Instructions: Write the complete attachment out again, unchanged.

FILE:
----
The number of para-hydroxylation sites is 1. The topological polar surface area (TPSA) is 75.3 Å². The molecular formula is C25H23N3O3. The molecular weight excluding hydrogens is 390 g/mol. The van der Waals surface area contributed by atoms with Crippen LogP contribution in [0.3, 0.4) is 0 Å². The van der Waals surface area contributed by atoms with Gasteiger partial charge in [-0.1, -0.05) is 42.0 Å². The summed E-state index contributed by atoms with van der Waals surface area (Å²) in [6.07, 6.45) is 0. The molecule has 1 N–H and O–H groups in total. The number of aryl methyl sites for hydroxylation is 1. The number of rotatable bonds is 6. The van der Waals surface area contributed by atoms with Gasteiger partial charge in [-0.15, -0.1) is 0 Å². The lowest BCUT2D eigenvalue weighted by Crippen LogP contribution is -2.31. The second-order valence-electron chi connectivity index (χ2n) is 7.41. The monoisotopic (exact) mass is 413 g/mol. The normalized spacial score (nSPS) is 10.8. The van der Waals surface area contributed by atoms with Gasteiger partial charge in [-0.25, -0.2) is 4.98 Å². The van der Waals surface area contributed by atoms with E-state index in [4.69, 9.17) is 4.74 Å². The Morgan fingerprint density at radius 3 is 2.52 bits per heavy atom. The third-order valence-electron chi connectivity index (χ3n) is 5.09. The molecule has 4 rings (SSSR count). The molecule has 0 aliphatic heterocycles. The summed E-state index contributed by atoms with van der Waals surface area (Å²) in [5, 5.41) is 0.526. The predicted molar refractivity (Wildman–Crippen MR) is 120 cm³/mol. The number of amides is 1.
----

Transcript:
The number of para-hydroxylation sites is 1. The topological polar surface area (TPSA) is 75.3 Å². The molecular formula is C25H23N3O3. The molecular weight excluding hydrogens is 390 g/mol. The van der Waals surface area contributed by atoms with Crippen LogP contribution in [0.3, 0.4) is 0 Å². The van der Waals surface area contributed by atoms with Gasteiger partial charge in [-0.1, -0.05) is 42.0 Å². The summed E-state index contributed by atoms with van der Waals surface area (Å²) in [6.07, 6.45) is 0. The molecule has 1 N–H and O–H groups in total. The number of aryl methyl sites for hydroxylation is 1. The number of rotatable bonds is 6. The van der Waals surface area contributed by atoms with Gasteiger partial charge in [-0.15, -0.1) is 0 Å². The lowest BCUT2D eigenvalue weighted by Crippen LogP contribution is -2.31. The second-order valence-electron chi connectivity index (χ2n) is 7.41. The monoisotopic (exact) mass is 413 g/mol. The normalized spacial score (nSPS) is 10.8. The van der Waals surface area contributed by atoms with Gasteiger partial charge in [-0.25, -0.2) is 4.98 Å². The van der Waals surface area contributed by atoms with E-state index in [4.69, 9.17) is 4.74 Å². The Morgan fingerprint density at radius 3 is 2.52 bits per heavy atom. The third-order valence-electron chi connectivity index (χ3n) is 5.09. The molecule has 4 rings (SSSR count). The molecule has 0 aliphatic heterocycles. The summed E-state index contributed by atoms with van der Waals surface area (Å²) in [5, 5.41) is 0.526. The predicted molar refractivity (Wildman–Crippen MR) is 120 cm³/mol. The number of amides is 1.